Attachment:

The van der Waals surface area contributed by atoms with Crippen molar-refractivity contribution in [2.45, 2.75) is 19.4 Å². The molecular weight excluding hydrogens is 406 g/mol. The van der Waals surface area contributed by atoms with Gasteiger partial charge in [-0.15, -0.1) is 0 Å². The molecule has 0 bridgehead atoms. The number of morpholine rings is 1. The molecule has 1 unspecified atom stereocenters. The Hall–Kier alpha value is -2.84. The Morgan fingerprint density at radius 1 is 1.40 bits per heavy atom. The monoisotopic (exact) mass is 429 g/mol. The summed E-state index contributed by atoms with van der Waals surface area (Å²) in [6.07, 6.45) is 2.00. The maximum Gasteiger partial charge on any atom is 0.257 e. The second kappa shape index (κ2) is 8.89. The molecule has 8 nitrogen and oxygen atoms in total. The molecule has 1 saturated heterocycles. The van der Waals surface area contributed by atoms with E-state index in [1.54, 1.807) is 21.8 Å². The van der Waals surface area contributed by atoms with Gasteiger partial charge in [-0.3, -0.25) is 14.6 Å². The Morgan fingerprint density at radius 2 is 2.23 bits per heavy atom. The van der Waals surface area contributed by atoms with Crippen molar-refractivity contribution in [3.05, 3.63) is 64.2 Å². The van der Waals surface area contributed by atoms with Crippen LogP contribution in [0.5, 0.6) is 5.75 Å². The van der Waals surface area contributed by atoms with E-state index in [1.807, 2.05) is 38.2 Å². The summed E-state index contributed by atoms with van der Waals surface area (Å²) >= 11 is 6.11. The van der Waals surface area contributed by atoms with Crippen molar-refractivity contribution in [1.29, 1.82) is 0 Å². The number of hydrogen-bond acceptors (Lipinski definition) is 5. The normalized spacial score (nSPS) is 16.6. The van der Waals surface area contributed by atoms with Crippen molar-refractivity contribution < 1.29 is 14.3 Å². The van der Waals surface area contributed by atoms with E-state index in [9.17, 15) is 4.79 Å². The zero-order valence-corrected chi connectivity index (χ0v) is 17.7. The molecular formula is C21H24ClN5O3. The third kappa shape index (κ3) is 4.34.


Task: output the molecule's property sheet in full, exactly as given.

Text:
The van der Waals surface area contributed by atoms with Crippen molar-refractivity contribution in [2.45, 2.75) is 19.4 Å². The molecular weight excluding hydrogens is 406 g/mol. The van der Waals surface area contributed by atoms with Gasteiger partial charge in [-0.15, -0.1) is 0 Å². The molecule has 0 bridgehead atoms. The number of morpholine rings is 1. The molecule has 1 unspecified atom stereocenters. The Hall–Kier alpha value is -2.84. The Morgan fingerprint density at radius 1 is 1.40 bits per heavy atom. The monoisotopic (exact) mass is 429 g/mol. The summed E-state index contributed by atoms with van der Waals surface area (Å²) in [6.07, 6.45) is 2.00. The maximum Gasteiger partial charge on any atom is 0.257 e. The second kappa shape index (κ2) is 8.89. The molecule has 8 nitrogen and oxygen atoms in total. The molecule has 1 saturated heterocycles. The van der Waals surface area contributed by atoms with E-state index in [1.54, 1.807) is 21.8 Å². The van der Waals surface area contributed by atoms with Gasteiger partial charge in [-0.3, -0.25) is 14.6 Å². The Morgan fingerprint density at radius 2 is 2.23 bits per heavy atom. The van der Waals surface area contributed by atoms with Crippen molar-refractivity contribution in [3.05, 3.63) is 64.2 Å². The van der Waals surface area contributed by atoms with Crippen LogP contribution in [0.5, 0.6) is 5.75 Å². The van der Waals surface area contributed by atoms with E-state index in [1.807, 2.05) is 38.2 Å². The summed E-state index contributed by atoms with van der Waals surface area (Å²) >= 11 is 6.11. The van der Waals surface area contributed by atoms with Crippen molar-refractivity contribution in [1.29, 1.82) is 0 Å². The number of hydrogen-bond acceptors (Lipinski definition) is 5. The normalized spacial score (nSPS) is 16.6. The van der Waals surface area contributed by atoms with Crippen molar-refractivity contribution < 1.29 is 14.3 Å². The van der Waals surface area contributed by atoms with E-state index in [9.17, 15) is 4.79 Å². The zero-order valence-corrected chi connectivity index (χ0v) is 17.7. The molecular formula is C21H24ClN5O3. The third kappa shape index (κ3) is 4.34.